Irish road bowling event taking place in Wheeling Park
WHEELING — Bring a strong arm and a few friends to Wheeling Park today and you just might find yourself the winner of the annual Irish Road Bowling Ohio Valley Championship.
Registration for the ninth annual tournament, hosted by the Ancient Order of Hibernians, a local Catholic men’s organization, begins at noon at Wheeling Park’s Sonneborn Shelter. A portion of the proceeds go to a charity in the Wheeling area each year.
The sport of Irish road bowling dates back about 400 years and remains popular on the Emerald Isle today. In West Virginia, the sport has grown since the mid-1990s, with almost 20 road bowling events now held around the state each year.
The rules of the game are simple — team members take turns throwing or rolling a steel ball along a country road. The spot where the ball either stops or leaves the road is marked, and the next person up must throw from behind that mark.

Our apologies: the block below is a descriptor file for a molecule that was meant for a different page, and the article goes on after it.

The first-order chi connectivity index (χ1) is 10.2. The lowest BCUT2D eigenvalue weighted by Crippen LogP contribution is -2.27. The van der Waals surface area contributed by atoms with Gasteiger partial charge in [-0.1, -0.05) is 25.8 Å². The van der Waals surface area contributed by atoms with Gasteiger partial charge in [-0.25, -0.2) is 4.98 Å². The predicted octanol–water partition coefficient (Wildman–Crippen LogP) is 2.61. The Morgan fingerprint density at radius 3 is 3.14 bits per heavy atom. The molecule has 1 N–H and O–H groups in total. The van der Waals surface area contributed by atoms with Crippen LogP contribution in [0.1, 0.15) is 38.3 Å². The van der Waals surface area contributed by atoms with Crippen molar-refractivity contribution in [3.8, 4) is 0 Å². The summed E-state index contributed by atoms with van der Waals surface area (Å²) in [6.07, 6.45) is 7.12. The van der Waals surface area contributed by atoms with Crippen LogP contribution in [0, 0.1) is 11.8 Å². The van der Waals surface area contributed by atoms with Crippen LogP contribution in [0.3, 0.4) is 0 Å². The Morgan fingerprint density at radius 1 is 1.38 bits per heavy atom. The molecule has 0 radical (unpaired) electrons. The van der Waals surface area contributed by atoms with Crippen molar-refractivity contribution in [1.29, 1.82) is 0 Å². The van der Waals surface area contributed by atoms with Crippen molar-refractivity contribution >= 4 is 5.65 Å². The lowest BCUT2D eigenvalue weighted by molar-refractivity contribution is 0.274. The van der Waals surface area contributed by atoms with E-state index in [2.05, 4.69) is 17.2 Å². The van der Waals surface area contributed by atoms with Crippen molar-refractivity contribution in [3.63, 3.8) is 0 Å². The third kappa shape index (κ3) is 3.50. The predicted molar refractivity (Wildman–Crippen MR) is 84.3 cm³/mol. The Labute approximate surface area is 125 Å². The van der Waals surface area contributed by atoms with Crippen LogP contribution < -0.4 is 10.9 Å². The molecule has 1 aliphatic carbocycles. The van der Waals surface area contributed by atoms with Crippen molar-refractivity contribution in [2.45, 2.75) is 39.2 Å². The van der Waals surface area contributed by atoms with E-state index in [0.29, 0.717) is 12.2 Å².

The team that requires the fewest number of throws to complete the course is declared the winner.
The balls are slightly smaller than tennis balls, but weigh about 2 pounds each.
Participants really get into the spirit for the tournament. Some have special team T-shirts made for the event, while others even wear kilts.
Last year’s event in Wheeling set records for both participation and performance. More than 700 people on 149 teams took part, while the winning team completed the course in just 17 throws — the lowest number since the event began in 2010.
The trophy awarded to the winning team is named for Msgr. Jeremiah McSweeney of St. Michael Catholic Church, who attends the event each year. He is originally from Ireland.
Following registration, a shuttle will take participants from Sonneborn Shelter to the start of the course at the intersection of Brown’s Run and Boggs Hill roads. From there, it’s about 1.25 miles back to the finish at Wheeling Park.
Following the competition, there will be dinner at the shelter, followed by and evening of Irish music and dancing.
Almost a decade ago, the local Hibernians decided they needed an event that could assist in raising funds.
With Craig O’Leary in the lead, a group from the organization attended a road bowling event in Kingwood, W.Va., and decided that with a little fine-tuning, such an event could provide the major fundraiser the group was seeking.
The Wheeling road bowling event is now the Bishop Whelan division of the Hibernians’ largest fundraiser of the year.
Members of the organization note that in addition to fundraising, the event also serves as an unofficial membership drive, as people often end up joining the Hibernians after attending the tournament.